Reykjavík’s first page
The vast majority of visitors from Iceland visit Reykjavik and stay at least one night in the city. Reykjavik is today a vibrant place full of businesses, cultural events, luxury hotels, touristic stops, high cuisine and nightlife but was only subject to modernism a few decades ago, after World War II, with the occupation of the American troops who helped the city develop drastically. The bars began to open to entertain the military, followed by restaurants, museums, theaters and many others. The isolationist mind of the Icelandic people became a vast interest in cultures and foreign influence.
Naturally, such dynamic city has developed from the first area to be permanently established in Iceland. If we travel to the first settlement of the country, the information that exists is connected to Reykjavik and comes from the book of settlements (Landnámabók) written by Ari Þorgilsson in the late 11th or early 12th Century, in which he mentions the Viking Ingólfur Arnarson and his wife Hallveig Fróðadóttir as the first permanent inhabitants who settled in Reykjavik.
According to the sagas, when Ingólfur spotted the island from his ship, he decided to leave to the Gods the decision of his fate by throwing the wooden pillars of his throne into the sea, these were the symbol of his leadership, craved with the family name and the representation of the Gods. He said that he would settle where the pillars would land. Three years later, in 874, his slaves were able to locate them in Reykjavik and Ingólfur established his farm by the sea near the small hill of Arnarhóll, where his statue is today.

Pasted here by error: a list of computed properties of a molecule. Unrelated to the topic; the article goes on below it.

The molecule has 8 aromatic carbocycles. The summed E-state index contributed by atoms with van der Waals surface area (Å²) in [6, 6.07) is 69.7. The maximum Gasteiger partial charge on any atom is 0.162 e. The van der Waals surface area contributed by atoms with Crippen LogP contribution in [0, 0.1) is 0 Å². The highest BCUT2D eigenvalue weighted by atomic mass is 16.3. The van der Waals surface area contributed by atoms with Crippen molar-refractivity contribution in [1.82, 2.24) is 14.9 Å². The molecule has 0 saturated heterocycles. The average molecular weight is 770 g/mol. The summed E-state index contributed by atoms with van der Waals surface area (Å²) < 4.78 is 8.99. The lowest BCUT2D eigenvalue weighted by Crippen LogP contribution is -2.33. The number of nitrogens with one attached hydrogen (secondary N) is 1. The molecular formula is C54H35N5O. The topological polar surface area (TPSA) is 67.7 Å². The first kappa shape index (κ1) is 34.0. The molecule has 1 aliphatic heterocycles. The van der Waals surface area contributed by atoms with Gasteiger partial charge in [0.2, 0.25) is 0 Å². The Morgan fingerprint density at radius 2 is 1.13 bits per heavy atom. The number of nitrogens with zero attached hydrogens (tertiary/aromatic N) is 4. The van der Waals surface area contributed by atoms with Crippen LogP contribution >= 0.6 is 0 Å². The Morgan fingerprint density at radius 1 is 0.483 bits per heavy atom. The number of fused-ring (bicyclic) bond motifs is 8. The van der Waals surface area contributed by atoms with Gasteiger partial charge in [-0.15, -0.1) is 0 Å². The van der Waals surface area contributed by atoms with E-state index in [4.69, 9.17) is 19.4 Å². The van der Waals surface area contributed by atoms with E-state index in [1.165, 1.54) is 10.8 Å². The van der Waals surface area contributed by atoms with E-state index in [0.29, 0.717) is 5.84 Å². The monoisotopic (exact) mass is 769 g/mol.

Ingólfur gave the name Reykjavik, which means "smoky bay", because the place he found was dotted with many steaming hot springs.
The descendants of Ingólfur and Hallveig were very important in the creation of the Alþingi (parliament) in 930, which marked the end of the Settlement Era, and began what is today the world’s longest running parliament.
Nowadays, considering that two-thirds of Iceland’s population lives in Reykjavik, we see that the city has become Iceland’s social, political and cultural capital. When Ingólfur Arnarson discovered the pillars in that smoky bay, he would never imagine the city that would ascend from his colonization.